The Trans-Pacific Partnership (TPP) agreement between the US and eleven other Pacific Rim countries was under negotiation for the first seven years of the Obama presidency. For the first four years, Hilary Clinton was the Secretary of State, directly supervising the negotiations. Even after she quit her cabinet position to launch for her second presidential bid, she continued to tout it in superlative terms.
Yet, by early 2016, most presidential aspirants, including Mrs. Clinton, had disowned the TPP. No new information about the TPP had come to light to prompt this volte face. Nor had the then new Secretary of State John Kerry added anything radically new to the proposals she was associated with during her tenure.
While largely in the interests of corporate America, the TPP is not in the interests of the US economy or the public at large. While it is in the interest of US transnational corporations (TNCs) to source manufactures and services from low-wage Asian economies for the US market, by doing so, they are likely to displace those previously producing those goods, increasing US unemployment. This, in turn, reduces aggregate demand and increases the current account deficit in the US balance of payments.
US corporate interests
The TPP will promote US corporate interests by institutionalizing new arrangements which undermine the sovereignty of TPP countries, including the US itself. For instance, the TPPA’s patent and copyright provisions are stronger and for longer durations. This would strengthen corporate monopolies, especially of US TNCs, raising the prices of goods, especially pharmaceutical drugs, in all TPP countries. Thus, while US TNCs stand to profit greatly, consumers in all TPP countries, including the US, would be worse off.
The TPP’s investor-state dispute settlement (ISDS) provisions will mean that foreign investors can sue TPP governments more easily in special tribunals. Such disputes will not be settled by national judiciaries or in accordance with host country laws. Thus, private corporations will be less subject to the national laws and governments of the countries where they invest; even US laws would be less binding on all TNCs.
Despite being a nation-state itself, the US is setting up supranational institutions that would serve TNCs, when needed, while not being subject to them, when convenient. Thus, the White House appears to be standing with big business against its own national economic interests, especially of its own working class, referred to as its middle class in better times.
But elections offer a rare opportunity for the public to have their voice heard. The November US elections are particularly interesting as its economy is not popularly perceived to have recovered although it has done better than most other advanced countries. Wooing working class support is crucial for both presidential candidates.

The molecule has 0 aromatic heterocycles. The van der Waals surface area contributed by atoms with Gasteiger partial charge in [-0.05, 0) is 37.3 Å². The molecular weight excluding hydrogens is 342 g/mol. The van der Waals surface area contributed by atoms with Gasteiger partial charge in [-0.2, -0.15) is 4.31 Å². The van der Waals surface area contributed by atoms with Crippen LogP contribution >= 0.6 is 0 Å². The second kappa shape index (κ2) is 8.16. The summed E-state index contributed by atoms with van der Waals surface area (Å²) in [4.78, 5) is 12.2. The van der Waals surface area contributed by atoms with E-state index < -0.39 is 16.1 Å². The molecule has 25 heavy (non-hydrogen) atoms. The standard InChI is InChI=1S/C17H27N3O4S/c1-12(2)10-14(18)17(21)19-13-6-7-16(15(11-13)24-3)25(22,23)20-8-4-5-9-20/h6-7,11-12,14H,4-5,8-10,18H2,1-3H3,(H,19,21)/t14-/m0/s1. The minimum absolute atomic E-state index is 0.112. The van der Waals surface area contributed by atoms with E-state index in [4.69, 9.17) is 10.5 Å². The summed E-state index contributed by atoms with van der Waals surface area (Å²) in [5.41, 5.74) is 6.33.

As in Europe, Donald Trump, whose narcissism is undermining his own chances, has successfully directed workers’ anger over their lot against ‘others’, i.e. Muslims, Mexicans, immigrants, minorities and Asian workers accused of having ‘stolen American jobs’.
Despite having negotiated the TPP, Hilary Clinton also professes opposition to it while allowing it to stay as part of the Democratic Party platform for the election. This is reminiscent of Bill Clinton’s earlier opposition to the North American Free Trade Area (NAFTA), negotiated by President George H. W. Bush, before becoming its great proponent after winning the White House. To legitimize her own volte-face, she may try to add new TPPA provisions banning ‘currency manipulation’ while making it clear that the real intended target is China.
Meanwhile, the outgoing Obama administration has successfully put together a bipartisan lobby, including establishment Republicans upset at Trump’s nomination, to get the TPP accepted by the US Congress during the ‘lame duck’ period right after the early November elections before the Christmas recess. Already, these efforts have met with early success.
US national security
Recognizing the lack of credibility of earlier claims that the TPP would benefit the US economy and American workers, the Obama strategy has portrayed the TPP as necessary for ‘security’ to check the rise of China. Several TPP country leaders have expressed this concern while the White House has put growing pressure on the US Congress to this effect.
The Obama administration now contends that if the US pulls out of the TPP now, it will lose credibility as a ‘security partner’. Other TPP countries might then conclude that if the US could withdraw from the TPP despite having framed it, its other pledges would no longer be credible. The next US President will thus find it difficult to withdraw from the TPP at the risk of being accused of jeopardizing US ‘national security’.
Americans, and Europeans for that matter, are increasingly convinced that while elite interests are well served by ‘globalization’, the public interests of consumers and working people are not. The strong American popular opposition to the TPP, the Brexit vote and other recent developments in the West suggest growing rejection of the myth that national public and corporate elite interests are identical.